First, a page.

Royal Blind Pupils Get Sneak Preview of Edinburgh Trams

Posted: 17/04/2014 | Education,


A group of five pupils from the Royal Blind School had a fun day on Thursday 13th March when they got the chance to take a ride on one of Edinburgh’s long awaited trams. As the tram system isn’t due to launch until May, it was a fantastic opportunity to find out what the service will actually be like and how well it will cater to the unique needs of disabled, blind and visually impaired passengers.


The tram testing exercise, codenamed ‘Exercise Salvador’, saw almost 1,000 volunteers meet at Murrayfield Stadium to ride on the trams en masse and assess how well the system coped with the large crowds that typically come pouring out of the ground after a rugby match or concert.


Teacher Sandy Lunan was one of the staff who accompanied the pupils on the day. She explains:


“The school approached the Edinburgh Trams Company last term because our theme was ‘Transport’. They gave us the chance to come along on the testing day as that was the first time the public could access the trams to that extent and a lot of tram staff would be on hand to help.


“We took five older pupils aged 15 to 17. None of the pupils have speech but they were all given the choice to attend and were very enthusiastic. When we got there, we were told exactly what was going to happen and why. Everything worked like clockwork.”


When they arrived at the stadium the assembled volunteers received a safety briefing from Michael Powell, the tram service’s dedicated Safety and Standards Manager. After the briefing, the volunteers walked to Murrayfield tram station where they tested the new lift access to the platform. Staff and pupils rode a tram to Edinburgh Park and back again, after which they had a half hour break and provided feedback about their journey to the assembled tram staff. Finally, they took a second tram ride all the way to and from Edinburgh Airport.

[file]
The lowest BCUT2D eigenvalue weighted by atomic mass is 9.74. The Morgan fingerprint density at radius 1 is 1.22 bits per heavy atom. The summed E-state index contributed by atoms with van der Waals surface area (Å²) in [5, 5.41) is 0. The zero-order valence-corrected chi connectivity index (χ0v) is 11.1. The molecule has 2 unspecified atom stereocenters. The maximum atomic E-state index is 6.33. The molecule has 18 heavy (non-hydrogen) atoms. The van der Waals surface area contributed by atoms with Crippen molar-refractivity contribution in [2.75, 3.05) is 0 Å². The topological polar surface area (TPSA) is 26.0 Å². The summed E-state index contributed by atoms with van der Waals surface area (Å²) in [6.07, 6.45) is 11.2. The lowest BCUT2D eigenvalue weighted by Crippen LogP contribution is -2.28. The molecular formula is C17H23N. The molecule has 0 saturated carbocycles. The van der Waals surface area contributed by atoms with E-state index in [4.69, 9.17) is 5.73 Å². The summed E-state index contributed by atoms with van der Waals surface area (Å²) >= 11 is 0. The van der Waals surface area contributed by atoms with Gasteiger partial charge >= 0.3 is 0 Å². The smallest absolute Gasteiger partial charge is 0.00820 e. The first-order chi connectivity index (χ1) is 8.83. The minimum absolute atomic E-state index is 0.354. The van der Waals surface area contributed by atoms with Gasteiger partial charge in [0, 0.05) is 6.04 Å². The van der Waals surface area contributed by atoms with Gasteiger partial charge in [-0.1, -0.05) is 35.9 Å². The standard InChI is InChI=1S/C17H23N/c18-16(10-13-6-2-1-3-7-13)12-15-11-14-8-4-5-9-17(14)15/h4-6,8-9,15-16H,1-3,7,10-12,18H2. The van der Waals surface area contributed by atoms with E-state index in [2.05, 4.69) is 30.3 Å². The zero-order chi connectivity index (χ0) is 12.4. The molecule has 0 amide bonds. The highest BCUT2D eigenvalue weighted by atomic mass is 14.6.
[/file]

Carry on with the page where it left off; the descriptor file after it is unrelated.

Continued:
Sandy says: “With our young people, the more repetition there is the better as it helps with learning. One tram journey would have been exciting but going on a tram for a second time after a short break was even better as they understood what was happening and it reinforced the experience. There were so many signs of enjoyment, understanding and laughter.  Another positive element was the fact that the tram is quiet, smooth and doesn’t make much noise so the pupils felt safe and were able to hear what was being said while on board. There was a really happy atmosphere and everyone on the tram was smiling and chatting to each other. The young people picked up on all of this positivity and were animated and happy!”


Since the trip took place, school staff have done follow up work with the pupils to aid learning: “We’ve written an article about the day and put it up on the screen as you come into the school. Also, each pupil was issued with a tram ticket and we’ll put that, the photos and the article into their memory boxes. We’ve also discussed it with the pupils to encourage recall and made a computer story about the day, which they can access when they choose.”


The trams have been the butt of Edinburgh residents’ jokes for several years due to delays, setbacks and spiralling costs, but these controversies certainly didn’t dampen the enthusiasm of some of the first passengers to ride on an Edinburgh tram since the previous system was scrapped in 1956.


Sandy says: “Everyone who was there had volunteered to take part and there was a really nice atmosphere. Lots of people were taking photographs: I saw hundreds of cameras. There were one or two jokes about the nature of the test though: the Salvador exercise was designed to check how well the trams coped with large and small capacity crowds, but people joked that (unlike concert goers) we were all very well behaved. The first big event at Murrayfield after the trams go live will be a packed One Direction concert full of excitable teenagers: that will be a real challenge!”            


Whether the tram system will cope with hordes of One Direction fans remains to be seen, but thanks to staff and pupils of the Royal Blind School volunteering their time, the new tram system will be better able to anticipate the future needs of its many registered blind and visually impaired passengers – we look forward to trying it out!